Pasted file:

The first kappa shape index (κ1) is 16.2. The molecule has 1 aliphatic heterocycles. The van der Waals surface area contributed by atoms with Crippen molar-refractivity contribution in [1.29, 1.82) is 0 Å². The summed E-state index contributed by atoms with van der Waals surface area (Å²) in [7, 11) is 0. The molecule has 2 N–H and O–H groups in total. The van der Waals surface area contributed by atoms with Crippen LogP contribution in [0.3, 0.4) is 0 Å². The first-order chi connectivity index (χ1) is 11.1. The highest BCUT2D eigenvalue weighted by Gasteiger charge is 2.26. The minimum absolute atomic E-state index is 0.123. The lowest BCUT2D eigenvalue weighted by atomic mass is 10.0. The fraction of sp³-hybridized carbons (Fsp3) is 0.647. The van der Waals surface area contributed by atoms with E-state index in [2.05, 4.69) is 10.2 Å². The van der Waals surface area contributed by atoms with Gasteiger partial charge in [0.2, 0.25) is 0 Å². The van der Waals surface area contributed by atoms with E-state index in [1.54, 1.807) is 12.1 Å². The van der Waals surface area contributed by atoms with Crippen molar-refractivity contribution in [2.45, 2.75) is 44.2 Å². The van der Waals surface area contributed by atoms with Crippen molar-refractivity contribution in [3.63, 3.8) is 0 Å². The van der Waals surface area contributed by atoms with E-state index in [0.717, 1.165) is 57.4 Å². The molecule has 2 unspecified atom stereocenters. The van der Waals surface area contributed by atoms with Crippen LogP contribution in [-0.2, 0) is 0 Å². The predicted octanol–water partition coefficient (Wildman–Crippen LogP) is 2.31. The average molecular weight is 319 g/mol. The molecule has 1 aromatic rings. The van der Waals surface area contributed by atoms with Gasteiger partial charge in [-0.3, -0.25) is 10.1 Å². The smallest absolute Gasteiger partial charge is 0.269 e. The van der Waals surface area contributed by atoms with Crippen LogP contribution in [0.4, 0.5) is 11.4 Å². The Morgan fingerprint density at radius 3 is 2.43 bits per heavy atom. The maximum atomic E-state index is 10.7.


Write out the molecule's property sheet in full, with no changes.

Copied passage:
The first kappa shape index (κ1) is 16.2. The molecule has 1 aliphatic heterocycles. The van der Waals surface area contributed by atoms with Crippen molar-refractivity contribution in [1.29, 1.82) is 0 Å². The summed E-state index contributed by atoms with van der Waals surface area (Å²) in [7, 11) is 0. The molecule has 2 N–H and O–H groups in total. The van der Waals surface area contributed by atoms with Crippen LogP contribution in [0.3, 0.4) is 0 Å². The first-order chi connectivity index (χ1) is 11.1. The highest BCUT2D eigenvalue weighted by Gasteiger charge is 2.26. The minimum absolute atomic E-state index is 0.123. The lowest BCUT2D eigenvalue weighted by atomic mass is 10.0. The fraction of sp³-hybridized carbons (Fsp3) is 0.647. The van der Waals surface area contributed by atoms with E-state index in [2.05, 4.69) is 10.2 Å². The van der Waals surface area contributed by atoms with Gasteiger partial charge in [0.2, 0.25) is 0 Å². The van der Waals surface area contributed by atoms with E-state index in [1.54, 1.807) is 12.1 Å². The van der Waals surface area contributed by atoms with Crippen molar-refractivity contribution in [2.45, 2.75) is 44.2 Å². The van der Waals surface area contributed by atoms with Crippen molar-refractivity contribution in [3.63, 3.8) is 0 Å². The van der Waals surface area contributed by atoms with E-state index in [0.717, 1.165) is 57.4 Å². The molecule has 2 unspecified atom stereocenters. The van der Waals surface area contributed by atoms with Crippen LogP contribution in [-0.2, 0) is 0 Å². The predicted octanol–water partition coefficient (Wildman–Crippen LogP) is 2.31. The average molecular weight is 319 g/mol. The molecule has 1 aromatic rings. The van der Waals surface area contributed by atoms with Gasteiger partial charge in [-0.3, -0.25) is 10.1 Å². The smallest absolute Gasteiger partial charge is 0.269 e. The van der Waals surface area contributed by atoms with Crippen LogP contribution in [0.4, 0.5) is 11.4 Å². The Morgan fingerprint density at radius 3 is 2.43 bits per heavy atom. The maximum atomic E-state index is 10.7.